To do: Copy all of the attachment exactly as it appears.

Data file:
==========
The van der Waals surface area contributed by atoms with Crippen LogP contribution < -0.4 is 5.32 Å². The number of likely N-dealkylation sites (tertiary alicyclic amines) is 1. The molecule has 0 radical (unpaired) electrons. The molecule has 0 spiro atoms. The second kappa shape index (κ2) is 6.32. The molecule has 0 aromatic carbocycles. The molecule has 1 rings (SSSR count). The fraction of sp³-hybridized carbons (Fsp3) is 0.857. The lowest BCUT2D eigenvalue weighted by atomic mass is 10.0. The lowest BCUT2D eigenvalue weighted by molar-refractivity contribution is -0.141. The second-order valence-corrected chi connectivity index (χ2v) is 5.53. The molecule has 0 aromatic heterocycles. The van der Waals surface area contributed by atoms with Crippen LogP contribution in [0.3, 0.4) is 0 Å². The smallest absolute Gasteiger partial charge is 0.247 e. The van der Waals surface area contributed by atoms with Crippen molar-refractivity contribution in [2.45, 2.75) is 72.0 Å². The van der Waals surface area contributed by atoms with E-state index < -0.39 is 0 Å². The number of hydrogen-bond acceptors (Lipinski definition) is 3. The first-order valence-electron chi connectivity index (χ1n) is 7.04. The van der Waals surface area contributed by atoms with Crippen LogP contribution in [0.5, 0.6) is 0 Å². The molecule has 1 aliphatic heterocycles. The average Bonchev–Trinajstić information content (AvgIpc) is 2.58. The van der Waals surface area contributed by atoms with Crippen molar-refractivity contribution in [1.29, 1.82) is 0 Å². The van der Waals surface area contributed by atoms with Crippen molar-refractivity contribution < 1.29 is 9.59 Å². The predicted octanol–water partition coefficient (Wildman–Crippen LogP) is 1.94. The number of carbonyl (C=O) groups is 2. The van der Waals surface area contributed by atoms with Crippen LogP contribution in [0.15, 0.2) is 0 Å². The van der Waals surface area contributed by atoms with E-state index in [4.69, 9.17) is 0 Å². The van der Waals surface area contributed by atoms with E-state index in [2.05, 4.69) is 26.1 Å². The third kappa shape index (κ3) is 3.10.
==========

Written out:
The van der Waals surface area contributed by atoms with Crippen LogP contribution < -0.4 is 5.32 Å². The number of likely N-dealkylation sites (tertiary alicyclic amines) is 1. The molecule has 0 radical (unpaired) electrons. The molecule has 0 spiro atoms. The second kappa shape index (κ2) is 6.32. The molecule has 0 aromatic carbocycles. The molecule has 1 rings (SSSR count). The fraction of sp³-hybridized carbons (Fsp3) is 0.857. The lowest BCUT2D eigenvalue weighted by atomic mass is 10.0. The lowest BCUT2D eigenvalue weighted by molar-refractivity contribution is -0.141. The second-order valence-corrected chi connectivity index (χ2v) is 5.53. The molecule has 0 aromatic heterocycles. The van der Waals surface area contributed by atoms with Crippen LogP contribution in [0.3, 0.4) is 0 Å². The smallest absolute Gasteiger partial charge is 0.247 e. The van der Waals surface area contributed by atoms with Crippen molar-refractivity contribution in [2.45, 2.75) is 72.0 Å². The van der Waals surface area contributed by atoms with E-state index < -0.39 is 0 Å². The number of hydrogen-bond acceptors (Lipinski definition) is 3. The first-order valence-electron chi connectivity index (χ1n) is 7.04. The van der Waals surface area contributed by atoms with Crippen LogP contribution in [0.5, 0.6) is 0 Å². The molecule has 1 aliphatic heterocycles. The average Bonchev–Trinajstić information content (AvgIpc) is 2.58. The van der Waals surface area contributed by atoms with Crippen molar-refractivity contribution in [1.29, 1.82) is 0 Å². The van der Waals surface area contributed by atoms with Crippen molar-refractivity contribution < 1.29 is 9.59 Å². The predicted octanol–water partition coefficient (Wildman–Crippen LogP) is 1.94. The number of carbonyl (C=O) groups is 2. The van der Waals surface area contributed by atoms with Crippen LogP contribution in [0.15, 0.2) is 0 Å². The van der Waals surface area contributed by atoms with E-state index in [4.69, 9.17) is 0 Å². The van der Waals surface area contributed by atoms with E-state index in [2.05, 4.69) is 26.1 Å². The third kappa shape index (κ3) is 3.10.